Mayor Ted Wheeler took several hits of some noxious tear gas deployed by the feds last night at his first appearance at the protests in Portland.
Mayor Ted Wheeler took several hits of some noxious tear gas deployed by the feds last night during his first appearance at the protests in Portland. Nathan Howard / Getty
Our new National Hockey League franchise is getting a name, logo, and colors today: This post publishes slightly before the news drops, but I'll come back and update once our NHL team is officially crowned the Seattle Freeze/Ferries/Amazon Go Team Members.

UPDATE: Our NHL franchise will be called Seattle Kraken! Not KrakenS, but singular KRAKEN. The colors are navy, light blue, and white with red accents. Here are the jerseys:

First time unemployment claims are on the rise, baby: 1.4 million people filed for unemployment last week, the first time in four months that number has actually gotten higher since its peak in the last week of March (has it really been that long?!). This increase is likely due to premature reopening and rolling back of state's economies as infection numbers go up.

Speaking of infection: The number of total coronavirus cases in the U.S. is "rapidly approaching" 4 million, according to data collected by Johns Hopkins University. On Wednesday, our country hit 71, 695 new cases of COVID-19.

Governor Jay Inslee's approval rating among Washington voters is lukewarm at best: But his Republican challengers in the upcoming election? Barely hitting double digits. Republican candidate and Republic Police Chief Loren Culp is the closest to the incumbent, getting support from 14 percent of respondents to Inslee's 46 percent, according to a new Crosscut/Galway poll. Read more here.

After 55 days, Portland Mayor Ted Wheeler finally shows up to the protests in his city: Demonstrators repeatedly booed and insulted the mayor with chants of "Fuck Ted Wheeler," calling for him to resign his position. Someone even dumped munitions at his feet. Wheeler railed against the deployment of federal officers to quell the demonstrations, but stated "he was limited in his powers to force them to leave." The crowd really was not having it.

Then Wheeler gets gassed for the first time by the feds, wearing just a face mask and a pair of goggles: The feds threw flash bangs and tear gas into the crowd several times throughout the night to disperse them. “It was not great,” Wheeler said, referring to, uh, getting gassed. “It makes your eyes really burn.”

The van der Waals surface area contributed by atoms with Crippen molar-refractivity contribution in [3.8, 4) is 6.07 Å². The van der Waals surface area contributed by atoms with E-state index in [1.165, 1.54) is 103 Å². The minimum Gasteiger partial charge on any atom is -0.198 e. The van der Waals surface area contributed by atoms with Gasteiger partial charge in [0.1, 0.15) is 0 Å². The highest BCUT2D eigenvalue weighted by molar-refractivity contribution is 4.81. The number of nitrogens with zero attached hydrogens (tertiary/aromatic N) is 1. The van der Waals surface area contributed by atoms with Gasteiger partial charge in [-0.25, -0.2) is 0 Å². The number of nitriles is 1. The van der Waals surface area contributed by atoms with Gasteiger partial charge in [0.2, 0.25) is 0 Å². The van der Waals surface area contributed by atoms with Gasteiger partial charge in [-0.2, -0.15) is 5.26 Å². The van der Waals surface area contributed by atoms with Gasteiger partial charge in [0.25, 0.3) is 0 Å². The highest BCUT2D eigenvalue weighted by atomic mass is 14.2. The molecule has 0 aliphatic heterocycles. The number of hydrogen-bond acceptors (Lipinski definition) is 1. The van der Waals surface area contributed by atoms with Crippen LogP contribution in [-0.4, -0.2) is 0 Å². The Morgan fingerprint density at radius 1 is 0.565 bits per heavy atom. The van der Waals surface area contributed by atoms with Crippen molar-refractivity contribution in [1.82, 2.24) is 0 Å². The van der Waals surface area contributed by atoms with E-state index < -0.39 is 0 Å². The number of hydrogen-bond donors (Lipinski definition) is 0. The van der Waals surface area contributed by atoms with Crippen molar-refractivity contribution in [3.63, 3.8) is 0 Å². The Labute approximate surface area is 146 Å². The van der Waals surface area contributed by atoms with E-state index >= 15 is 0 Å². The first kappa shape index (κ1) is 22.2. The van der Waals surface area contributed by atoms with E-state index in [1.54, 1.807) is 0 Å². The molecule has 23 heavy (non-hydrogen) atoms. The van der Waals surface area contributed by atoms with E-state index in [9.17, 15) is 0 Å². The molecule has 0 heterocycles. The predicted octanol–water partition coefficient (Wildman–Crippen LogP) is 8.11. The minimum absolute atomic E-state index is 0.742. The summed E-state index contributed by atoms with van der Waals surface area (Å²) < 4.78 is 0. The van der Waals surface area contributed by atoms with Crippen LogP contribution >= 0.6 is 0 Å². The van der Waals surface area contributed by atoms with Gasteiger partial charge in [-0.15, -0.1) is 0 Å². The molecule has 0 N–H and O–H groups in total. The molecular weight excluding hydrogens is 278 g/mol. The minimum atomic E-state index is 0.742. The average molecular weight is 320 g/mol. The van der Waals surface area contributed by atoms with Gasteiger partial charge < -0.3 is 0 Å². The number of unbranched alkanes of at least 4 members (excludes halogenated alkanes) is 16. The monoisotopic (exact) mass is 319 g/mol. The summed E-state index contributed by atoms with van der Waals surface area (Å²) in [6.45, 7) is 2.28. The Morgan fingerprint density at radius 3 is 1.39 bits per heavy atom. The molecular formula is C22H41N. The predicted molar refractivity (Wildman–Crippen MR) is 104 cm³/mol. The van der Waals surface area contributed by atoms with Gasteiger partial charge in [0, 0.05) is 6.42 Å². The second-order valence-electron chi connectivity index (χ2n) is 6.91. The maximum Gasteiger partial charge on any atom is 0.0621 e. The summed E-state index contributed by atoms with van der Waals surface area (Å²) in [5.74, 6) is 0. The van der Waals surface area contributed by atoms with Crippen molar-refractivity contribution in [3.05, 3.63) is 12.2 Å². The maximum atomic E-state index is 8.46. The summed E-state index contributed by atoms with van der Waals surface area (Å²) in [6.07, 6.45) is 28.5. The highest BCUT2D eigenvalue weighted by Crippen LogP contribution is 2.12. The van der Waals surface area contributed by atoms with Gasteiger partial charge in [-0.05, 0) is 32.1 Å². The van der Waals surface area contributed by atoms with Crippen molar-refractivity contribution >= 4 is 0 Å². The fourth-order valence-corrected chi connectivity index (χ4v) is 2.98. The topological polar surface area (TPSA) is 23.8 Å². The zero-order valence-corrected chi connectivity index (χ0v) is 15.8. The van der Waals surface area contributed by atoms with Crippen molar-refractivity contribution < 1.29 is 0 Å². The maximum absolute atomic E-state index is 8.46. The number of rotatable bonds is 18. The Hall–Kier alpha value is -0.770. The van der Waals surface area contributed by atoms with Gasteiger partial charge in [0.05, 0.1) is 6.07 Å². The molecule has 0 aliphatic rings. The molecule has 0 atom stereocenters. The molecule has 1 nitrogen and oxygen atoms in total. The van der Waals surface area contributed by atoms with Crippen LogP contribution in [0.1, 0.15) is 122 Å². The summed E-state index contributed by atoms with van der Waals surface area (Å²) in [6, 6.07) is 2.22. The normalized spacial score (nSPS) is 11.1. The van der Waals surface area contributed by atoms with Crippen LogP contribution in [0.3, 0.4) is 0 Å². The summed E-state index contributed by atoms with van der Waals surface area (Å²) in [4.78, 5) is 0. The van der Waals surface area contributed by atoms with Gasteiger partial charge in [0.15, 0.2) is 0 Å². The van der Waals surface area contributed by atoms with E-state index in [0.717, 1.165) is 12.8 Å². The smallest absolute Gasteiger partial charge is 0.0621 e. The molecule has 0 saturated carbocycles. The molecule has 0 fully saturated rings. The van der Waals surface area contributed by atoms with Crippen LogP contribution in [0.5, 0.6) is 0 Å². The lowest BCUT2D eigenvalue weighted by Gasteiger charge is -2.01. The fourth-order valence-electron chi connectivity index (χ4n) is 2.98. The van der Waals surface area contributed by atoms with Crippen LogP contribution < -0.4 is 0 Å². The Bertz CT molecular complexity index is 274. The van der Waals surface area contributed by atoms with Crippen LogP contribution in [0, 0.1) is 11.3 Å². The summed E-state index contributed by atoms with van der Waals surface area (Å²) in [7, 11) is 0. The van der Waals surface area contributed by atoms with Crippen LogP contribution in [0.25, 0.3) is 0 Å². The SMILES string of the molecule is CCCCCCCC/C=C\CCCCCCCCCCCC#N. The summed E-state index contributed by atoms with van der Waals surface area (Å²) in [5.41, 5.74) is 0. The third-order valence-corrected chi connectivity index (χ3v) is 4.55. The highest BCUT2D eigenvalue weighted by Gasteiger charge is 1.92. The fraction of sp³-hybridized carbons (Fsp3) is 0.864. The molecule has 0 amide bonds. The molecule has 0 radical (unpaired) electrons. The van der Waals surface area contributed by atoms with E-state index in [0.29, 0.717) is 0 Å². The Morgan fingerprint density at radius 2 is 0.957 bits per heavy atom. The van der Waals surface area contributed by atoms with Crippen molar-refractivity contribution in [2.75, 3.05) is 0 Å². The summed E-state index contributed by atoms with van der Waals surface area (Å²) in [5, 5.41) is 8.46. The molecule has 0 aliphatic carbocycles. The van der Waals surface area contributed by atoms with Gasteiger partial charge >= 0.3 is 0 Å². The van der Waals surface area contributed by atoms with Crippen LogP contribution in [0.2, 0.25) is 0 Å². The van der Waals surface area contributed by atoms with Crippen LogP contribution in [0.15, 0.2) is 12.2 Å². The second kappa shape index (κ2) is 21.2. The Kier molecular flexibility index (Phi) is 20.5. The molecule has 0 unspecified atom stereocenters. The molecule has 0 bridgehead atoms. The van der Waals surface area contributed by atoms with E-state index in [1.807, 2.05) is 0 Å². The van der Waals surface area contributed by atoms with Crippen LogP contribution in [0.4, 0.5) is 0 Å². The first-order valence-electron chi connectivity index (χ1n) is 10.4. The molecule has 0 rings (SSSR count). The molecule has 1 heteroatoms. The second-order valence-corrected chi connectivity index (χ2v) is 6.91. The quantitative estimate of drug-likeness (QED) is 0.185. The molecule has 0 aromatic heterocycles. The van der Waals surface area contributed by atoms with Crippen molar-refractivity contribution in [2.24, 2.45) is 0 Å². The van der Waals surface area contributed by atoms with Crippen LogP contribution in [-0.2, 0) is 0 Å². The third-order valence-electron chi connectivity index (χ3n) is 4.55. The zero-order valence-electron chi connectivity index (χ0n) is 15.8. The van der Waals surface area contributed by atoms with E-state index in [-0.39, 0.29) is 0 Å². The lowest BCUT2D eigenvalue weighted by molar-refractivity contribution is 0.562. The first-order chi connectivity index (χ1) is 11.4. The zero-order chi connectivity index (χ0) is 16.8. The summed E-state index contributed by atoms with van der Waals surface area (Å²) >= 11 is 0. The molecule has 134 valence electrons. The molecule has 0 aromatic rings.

Meanwhile in Seattle...: The Seattle Times reports a federal judge ended an effort by Mayor Jenny Durkan and Seattle Police Chief Carmen Best to block the implementation of a city council ordinance stopping the Seattle Police Department from using "most crowd-control weapons," like tear gas and blast balls, against protesters.

Capitol Hill also saw some action last night: A group of 150 or so protesters calling for direction action against SPD and the feds marched around the neighborhood, lighting fireworks outside the unopened Uncle Ike's on Olive, smashing the windows on Whole Foods and Key Bank, and reportedly breaking into and looting retailer Likelihood on 11th and Union. There was a huge presence of SPD officers following the demonstrators around the Hill, but no arrests were made.

Most notably: The protesters broke into Rove on 11th and Pine, reportedly pulling out merchandise from the store and lighting it on fire in the middle of the street. The owner of the vintage store is Rachel McNew, who is the wife of Steven McNew, one of two SPD officers who shot and killed Charleena Lyles in 2017.

Taylor Swift is dropping a new surprise quarantine album tonight: It's called folklore and it's a record she apparently poured all her "whims, dreams, fears, and musings into."

A man was stabbed earlier this morning outside the Bailey-Boushay House care facility: The victim was treated at the scene and taken to the hospital, reports CHS Blog. SPD located the suspect and took him into custody.

Alaska Air Group lost $214 million in the last three months: And that was after a sweet, sweet government infu$ion of $362 million in Payroll Protection Program fund$. According to the Seattle Times, net revenue for the quarter was $421 million, down from $2.3 billion last year for the same quarter.

Ugh, I hate this weird weather: It's going to be cloudy and in the 70s today. "Partly sunny" is the bane of my existence.

The Senate Republican's proposed stimulus bill is dropping today: And there will be no payroll tax cut included in it, confirmed Treasury Secretary Steven Mnuchin today to reporters. The tax cut was primarily advocated for by President Donald Trump, but lacked support among lawmakers. Mnuchin said they were more focused on "direct payments."

If you really thought you'd be going to the movie theaters by now, you have no concept of how bad this pandemic is: Today, AMC Theatres announced they were pushing back their opening from later this month to "mid-to-late" August. The reason? There are no new big budget movies for them to show. Warner Bros took Christopher Nolan's much anticipated Tenet off the release schedule for now and Disney's Mulan is pushed back August 21.

Soon, they'll replace everyone, even you: Fox Sports said that they'd be debuting "virtual fans" in their Major League Baseball broadcasts in an effort to bring back advertisers after barring spectators from games due to the, you know, global pandemic. CNN says the fans, developed by Silver Spoon Animation will "look and move like real people, and can be customized for each game." Variety goes deep on it here. There's something more sinister about virtual fans than cute stuffed animals, but I digress.

Something to groove to: Zhu's remix of Tinashe's Certified Bop "Die A Little Bit" featuring Ms. Banks. Close your eyes and pretend you're at the club!